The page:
[Score: 8/10] 29" Hector Read Capable of 7mph and a runtime of 40mins Single Propellor (3 Blade) Direct Drive to a Speed 600 (3 Blade) Powered by NiMH (8.4v) 3Amp/h Batteries - Comments: Scratch-built scale of the 1960 Hull built Hector Read, A Gt.Yarmouth harbour diesel powered tug. Drawings loaned by harbour authority. Modelled 18 years ago, retrieved from back of garage. Needs some TLC.
Sailing well in the sun and sparkling waters. A NZ Scow scratch built from plans. Unusual trading schooner based on those from the Great Lakes, USA.Actual vessel now restored as an example of an early NZ coastal trader.
[Score: 8/10] 38"/3700g Kiwi Single Propellor - Comments: This New Zealand Trading Scow was an unfinished project given to me by a fellow club member to complete. Unusual craft apparently based on the American Great Lakes Scow. Has provision for electric drive.
[Score: 10/10] 44"/4400g 527 - Comments: Model of typical trading junk in S.China 40 years ago,now no more alas. Scratch-built after much research. Ply & balsa used. Sail arm control. Picturesque on the water. Sails well with detachable keel. Crew added to give life and scale.
This free sailing pond yacht has remained a treasured model from childhood. It “escaped” one holiday and sailed out across the bay at Tenby. It was retrieved a mile out to sea by persuading local boatman to pick it up. Hull carved and hollowed from wood. Must be well over 100 years old now. Sails well without rudder fitted.
Excelsior has a very active life giving youngsters a taste of the sea with the Trust and does get about around Britain even taking part in the odd Tall Ships events. Been aboard with my camera at her home base in Lowestoft but but not sailed on her yet.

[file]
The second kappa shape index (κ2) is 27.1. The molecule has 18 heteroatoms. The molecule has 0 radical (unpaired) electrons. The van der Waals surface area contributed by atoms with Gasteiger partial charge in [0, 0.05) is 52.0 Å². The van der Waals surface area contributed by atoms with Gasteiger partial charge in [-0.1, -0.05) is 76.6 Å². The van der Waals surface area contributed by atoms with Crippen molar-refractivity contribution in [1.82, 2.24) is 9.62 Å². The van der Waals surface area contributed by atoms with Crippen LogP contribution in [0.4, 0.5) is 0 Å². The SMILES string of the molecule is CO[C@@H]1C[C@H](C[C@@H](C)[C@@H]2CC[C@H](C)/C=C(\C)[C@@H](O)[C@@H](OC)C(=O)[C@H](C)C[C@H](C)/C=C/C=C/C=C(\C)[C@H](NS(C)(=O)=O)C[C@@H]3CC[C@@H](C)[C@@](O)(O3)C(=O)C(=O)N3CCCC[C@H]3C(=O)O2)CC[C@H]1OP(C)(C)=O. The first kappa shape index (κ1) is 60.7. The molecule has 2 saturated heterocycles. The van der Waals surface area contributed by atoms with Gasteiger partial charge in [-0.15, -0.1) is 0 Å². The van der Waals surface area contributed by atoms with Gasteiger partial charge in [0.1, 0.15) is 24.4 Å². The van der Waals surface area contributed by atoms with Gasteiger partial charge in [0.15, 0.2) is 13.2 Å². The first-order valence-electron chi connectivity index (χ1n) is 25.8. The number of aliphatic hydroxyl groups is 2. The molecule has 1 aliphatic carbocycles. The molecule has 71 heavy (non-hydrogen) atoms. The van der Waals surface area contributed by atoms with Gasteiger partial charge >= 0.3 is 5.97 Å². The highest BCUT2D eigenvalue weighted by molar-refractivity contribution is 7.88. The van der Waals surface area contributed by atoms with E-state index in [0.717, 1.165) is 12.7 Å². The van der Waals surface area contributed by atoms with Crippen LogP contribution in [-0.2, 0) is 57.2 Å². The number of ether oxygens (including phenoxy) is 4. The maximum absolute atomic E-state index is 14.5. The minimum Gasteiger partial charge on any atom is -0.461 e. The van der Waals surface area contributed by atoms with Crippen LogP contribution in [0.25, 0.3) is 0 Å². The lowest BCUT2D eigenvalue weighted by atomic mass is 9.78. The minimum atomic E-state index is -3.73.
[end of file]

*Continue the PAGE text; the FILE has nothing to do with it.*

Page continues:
A challenging project 10 years ago. Scratch built model of theSRN3 built under licence by the US for use in the Mekong delta against the VC in Vietnam. Very light construction with liteply. Two ESPs control brushed and brushless motors for lift and propulsion. Motor tube ball-raced at each end with a 9x6 pusher prop. Realistic performance and sounds like a turbo prop. Tricky to control in anything stronger than a light breeze. Best on water.
Here is the last of the Lowestoft sailing trawlers. Model built using working drawings kindly supplied by the Sailing Trust. Model about 12 years old. I got a little carried away on detail! As expected she sails and handles well as all the old work sailors do. Drop keel and rudder extension added when sailing. I was intrigued to discover that the deck winch was steam powered,no doubt to help with taking in the trawl net.
[Score: 8/10] 34" Excelsior - Comments: Scratch built model of the last surviving Lowestoft sailing trawler which is managed by a sailing trust. And a much loved vessel. Model sails well with drop keel and rudder extension. 12 years old. Working drawings kindly supplied by the Trust.
Scratch-built semi-scale from images of a unique vessel used for tug and recovery work on the Norfolk Broads. Was originally steam powered with a fire pump engine,now using diesel. Funnel is hinged to go under low bridges!
[Score: 8/10] 32"/1400g SRN3 Single Propellor (2 Blade S Type) Direct Drive Powered by NiMH (9.6v) 13Amp/h Batteries - Comments: Scratch built hovercraft model of the SRN 3 used by USA in Vietnam. Model made with liteply structure and 1mm ply skin. The inflatable skirt from kite rip-stop nylon. Interesting, fast.
[Score: 8/10] 30"/2500g HERO Capable of 5mph and a runtime of 20mins Single Propellor (3 Blade) Direct Drive to a Speed 600 (3 Blade) Powered by NiMH (9.6v) Batteries - Comments: Scratch built scale from original recovery/tug. Used by a Norfolk broads boat hire firm. This was originally steam powered,now diesel. Unique in the tug world.
Truly a beautiful model. Electric drive? Waverley underwent extensive refit and repairs at Gt Yarmouth here in Norfolk many years ago when I saw the paddles up on the quayside. Grand old girl still going strong.
[Score: 5/10] 40" Flying draggon - Comments: Scratch built after some research into the type. A pirate Junk circa 1780.. Something unusual. Sails well. A hit with the kids. The wheel on deck moves with the rudder via pullies and tackle.